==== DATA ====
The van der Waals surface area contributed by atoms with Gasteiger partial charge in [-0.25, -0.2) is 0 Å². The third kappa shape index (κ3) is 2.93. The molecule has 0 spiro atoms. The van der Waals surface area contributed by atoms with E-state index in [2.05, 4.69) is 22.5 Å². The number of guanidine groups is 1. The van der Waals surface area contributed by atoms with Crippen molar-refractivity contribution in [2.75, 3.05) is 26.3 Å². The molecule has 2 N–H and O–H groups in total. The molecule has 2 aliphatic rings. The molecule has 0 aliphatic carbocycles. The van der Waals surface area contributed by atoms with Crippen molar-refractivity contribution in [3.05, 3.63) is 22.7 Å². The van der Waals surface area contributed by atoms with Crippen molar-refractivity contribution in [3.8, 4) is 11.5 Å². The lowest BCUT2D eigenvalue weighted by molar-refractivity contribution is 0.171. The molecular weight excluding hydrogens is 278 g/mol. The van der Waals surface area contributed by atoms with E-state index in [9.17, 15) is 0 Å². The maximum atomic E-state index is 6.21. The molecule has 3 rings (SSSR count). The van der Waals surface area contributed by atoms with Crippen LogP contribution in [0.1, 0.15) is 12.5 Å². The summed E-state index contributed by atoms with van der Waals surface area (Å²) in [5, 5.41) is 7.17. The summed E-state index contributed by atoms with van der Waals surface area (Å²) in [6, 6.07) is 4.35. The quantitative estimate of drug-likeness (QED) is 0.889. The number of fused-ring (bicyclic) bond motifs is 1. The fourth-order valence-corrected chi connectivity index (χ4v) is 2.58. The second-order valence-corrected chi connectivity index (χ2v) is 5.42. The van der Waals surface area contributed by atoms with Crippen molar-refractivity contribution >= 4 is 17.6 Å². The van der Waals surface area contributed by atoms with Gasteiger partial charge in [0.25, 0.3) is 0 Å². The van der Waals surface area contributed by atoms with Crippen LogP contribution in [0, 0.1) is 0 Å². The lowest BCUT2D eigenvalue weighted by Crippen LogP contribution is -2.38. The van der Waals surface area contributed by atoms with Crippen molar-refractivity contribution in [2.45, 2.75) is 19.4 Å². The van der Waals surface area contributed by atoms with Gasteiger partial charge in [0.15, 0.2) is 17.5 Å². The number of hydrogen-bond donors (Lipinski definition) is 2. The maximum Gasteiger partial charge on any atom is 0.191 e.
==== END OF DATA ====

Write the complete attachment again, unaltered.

The van der Waals surface area contributed by atoms with Gasteiger partial charge in [-0.25, -0.2) is 0 Å². The third kappa shape index (κ3) is 2.93. The molecule has 0 spiro atoms. The van der Waals surface area contributed by atoms with E-state index in [2.05, 4.69) is 22.5 Å². The number of guanidine groups is 1. The van der Waals surface area contributed by atoms with Crippen molar-refractivity contribution in [2.75, 3.05) is 26.3 Å². The molecule has 2 N–H and O–H groups in total. The molecule has 2 aliphatic rings. The molecule has 0 aliphatic carbocycles. The van der Waals surface area contributed by atoms with Crippen molar-refractivity contribution in [3.05, 3.63) is 22.7 Å². The van der Waals surface area contributed by atoms with Crippen molar-refractivity contribution in [3.8, 4) is 11.5 Å². The lowest BCUT2D eigenvalue weighted by molar-refractivity contribution is 0.171. The molecular weight excluding hydrogens is 278 g/mol. The van der Waals surface area contributed by atoms with E-state index in [9.17, 15) is 0 Å². The maximum atomic E-state index is 6.21. The molecule has 3 rings (SSSR count). The van der Waals surface area contributed by atoms with Crippen LogP contribution in [0.1, 0.15) is 12.5 Å². The summed E-state index contributed by atoms with van der Waals surface area (Å²) in [5, 5.41) is 7.17. The summed E-state index contributed by atoms with van der Waals surface area (Å²) in [6, 6.07) is 4.35. The quantitative estimate of drug-likeness (QED) is 0.889. The number of fused-ring (bicyclic) bond motifs is 1. The fourth-order valence-corrected chi connectivity index (χ4v) is 2.58. The second-order valence-corrected chi connectivity index (χ2v) is 5.42. The van der Waals surface area contributed by atoms with Crippen molar-refractivity contribution >= 4 is 17.6 Å². The van der Waals surface area contributed by atoms with Gasteiger partial charge in [0.25, 0.3) is 0 Å². The van der Waals surface area contributed by atoms with Crippen LogP contribution in [0, 0.1) is 0 Å². The lowest BCUT2D eigenvalue weighted by Crippen LogP contribution is -2.38. The van der Waals surface area contributed by atoms with Crippen molar-refractivity contribution in [2.45, 2.75) is 19.4 Å². The van der Waals surface area contributed by atoms with Gasteiger partial charge in [0.15, 0.2) is 17.5 Å². The number of hydrogen-bond donors (Lipinski definition) is 2. The maximum Gasteiger partial charge on any atom is 0.191 e.